On the basis of these experiments, it is concluded that the masking material may comprise any water and/or alcohol soluble polymer which can be dissolved in sufficient quantity to deposit as a mechanically stable droplet and which is inert to organic solvents, such as xylene, used in the encapsulant. Examples of such materials include polyvinyl alcohol, polyethylene oxide, polyacrylic acid, carboxy methyl cellulose, or gelatin. Further, it appears that removal of the mask would be enhanced if glycerine is added in an amount of approximately 10-30% to keep the material wet.

Various additional modifications will become apparent to those skilled in the art. All such variations which basically rely on the teaching through which the invention has advanced the art are properly considered within the spirit and scope of the invention.

Claims (5)

What is claimed is:
1. A method of selectively encapsulating a solid state integrated circuit formed on an insulating board comprising the steps of:
depositing on a selected area of the circuit a mask in the form of a stable droplet in a dome configuration with a height within the range 30-50 mils, said mask comprising a water soluble polymer which is inert to the organic solvents included in the encapsulant;
applying an encapsulating material comprising a room temperature vulcanizing silicone rubber dissolved in an organic solvent to said circuit by flow coating the material over the area of the circuit not covered by said mask;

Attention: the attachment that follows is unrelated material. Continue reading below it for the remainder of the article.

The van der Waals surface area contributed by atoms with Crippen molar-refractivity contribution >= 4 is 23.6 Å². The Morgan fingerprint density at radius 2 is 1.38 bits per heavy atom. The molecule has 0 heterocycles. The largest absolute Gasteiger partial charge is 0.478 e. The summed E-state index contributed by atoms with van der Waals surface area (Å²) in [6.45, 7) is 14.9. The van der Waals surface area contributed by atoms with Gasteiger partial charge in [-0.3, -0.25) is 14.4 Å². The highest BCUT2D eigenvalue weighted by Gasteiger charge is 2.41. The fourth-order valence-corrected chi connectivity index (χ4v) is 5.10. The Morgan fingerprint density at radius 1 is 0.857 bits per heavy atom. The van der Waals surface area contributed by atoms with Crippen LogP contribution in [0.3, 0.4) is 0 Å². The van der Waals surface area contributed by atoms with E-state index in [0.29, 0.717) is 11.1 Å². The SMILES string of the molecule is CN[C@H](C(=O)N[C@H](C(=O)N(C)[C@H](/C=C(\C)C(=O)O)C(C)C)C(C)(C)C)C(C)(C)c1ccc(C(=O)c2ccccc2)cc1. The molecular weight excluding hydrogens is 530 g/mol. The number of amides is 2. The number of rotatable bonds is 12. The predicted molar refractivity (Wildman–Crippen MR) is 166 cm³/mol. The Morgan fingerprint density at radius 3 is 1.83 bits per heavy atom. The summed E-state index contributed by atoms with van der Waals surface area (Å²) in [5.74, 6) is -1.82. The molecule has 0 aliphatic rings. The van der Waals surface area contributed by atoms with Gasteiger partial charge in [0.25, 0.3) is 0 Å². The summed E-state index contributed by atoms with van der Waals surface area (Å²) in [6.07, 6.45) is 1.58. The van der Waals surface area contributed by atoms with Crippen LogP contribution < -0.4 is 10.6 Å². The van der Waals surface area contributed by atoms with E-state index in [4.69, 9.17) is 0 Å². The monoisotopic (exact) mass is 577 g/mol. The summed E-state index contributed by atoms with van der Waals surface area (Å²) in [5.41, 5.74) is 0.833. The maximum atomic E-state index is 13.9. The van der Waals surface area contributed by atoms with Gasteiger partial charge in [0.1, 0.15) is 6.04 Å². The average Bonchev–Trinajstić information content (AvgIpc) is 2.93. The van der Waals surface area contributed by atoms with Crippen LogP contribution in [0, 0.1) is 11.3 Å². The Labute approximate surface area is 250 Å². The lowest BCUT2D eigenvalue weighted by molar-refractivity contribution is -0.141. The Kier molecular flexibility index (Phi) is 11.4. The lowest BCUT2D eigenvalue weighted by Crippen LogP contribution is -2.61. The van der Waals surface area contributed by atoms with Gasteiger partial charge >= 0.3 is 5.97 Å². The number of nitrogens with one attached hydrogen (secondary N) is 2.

curing said encapsulating material; and
dissolving said polymer material by applying water thereto so as to expose the area of the circuit covered by said polymer and leave encapsulating material on the remaining area of the circuit.
2. The method according to claim 1 wherein the polymer material is selected from the group consisting of polyvinyl alcohol, polyvinylpyrrolidone, hydroxypropyl cellulose, polyethylene oxide, polyacrylic acid, carboxy methyl cellulose, and gelatin.
3. The method according to claim 1 wherein the encapsulating material comprises a dimethyl siloxane long chain polymer with methoxy end groups dissovled in xylene.
4. The method according to claim 1 wherein the polymer material comprises mannitol-mannite and potato dextrin dissolved in a glycerin base.
5. The method according to claim 1 wherein the encapsulating material is cured by keeping the circuit at room temperature and at a relative humidity between 30 and 60% followed by heating the circuit at a temperature in the range 90°-140° C for a period of time in the range 2-6 hours.
US05710010 1976-07-30 1976-07-30 Method for selective encapsulation Expired - Lifetime US4059708A (en)

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Cited By (29)

* Cited by examiner, † Cited by third party
Publication number Priority date Publication date Assignee Title
EP0203094A1 (en) * 1984-10-26 1986-12-03 Polymed Lab Balloon catheter.
US4736704A (en) * 1983-12-23 1988-04-12 Universal Instruments Corporation Apparatus for applying solder masking to a circuit board
US5032543A (en) * 1988-06-17 1991-07-16 Massachusetts Institute Of Technology Coplanar packaging techniques for multichip circuits
US5215801A (en) * 1990-08-22 1993-06-01 At&T Bell Laboratories Silicone resin electronic device encapsulant
US5240746A (en) * 1991-02-25 1993-08-31 Delco Electronics Corporation System for performing related operations on workpieces
US5271953A (en) * 1991-02-25 1993-12-21 Delco Electronics Corporation System for performing work on workpieces
US5368899A (en) * 1992-02-28 1994-11-29 Delco Electronics Corp. Automatic vertical dip coater with simultaneous ultraviolet cure
US6432840B1 (en) * 1998-09-03 2002-08-13 Micron Technology, Inc. Methodology of removing misplaced encapsulant for attachment of heat sinks in a chip on board package
US20040118214A1 (en) * 2002-12-23 2004-06-24 Motorola, Inc. Method and structure for fabricating sensors with a sacrificial gel dome
US20080076997A1 (en) * 1998-04-30 2008-03-27 Abbott Diabetes Care, Inc. Analyte monitoring device and methods of use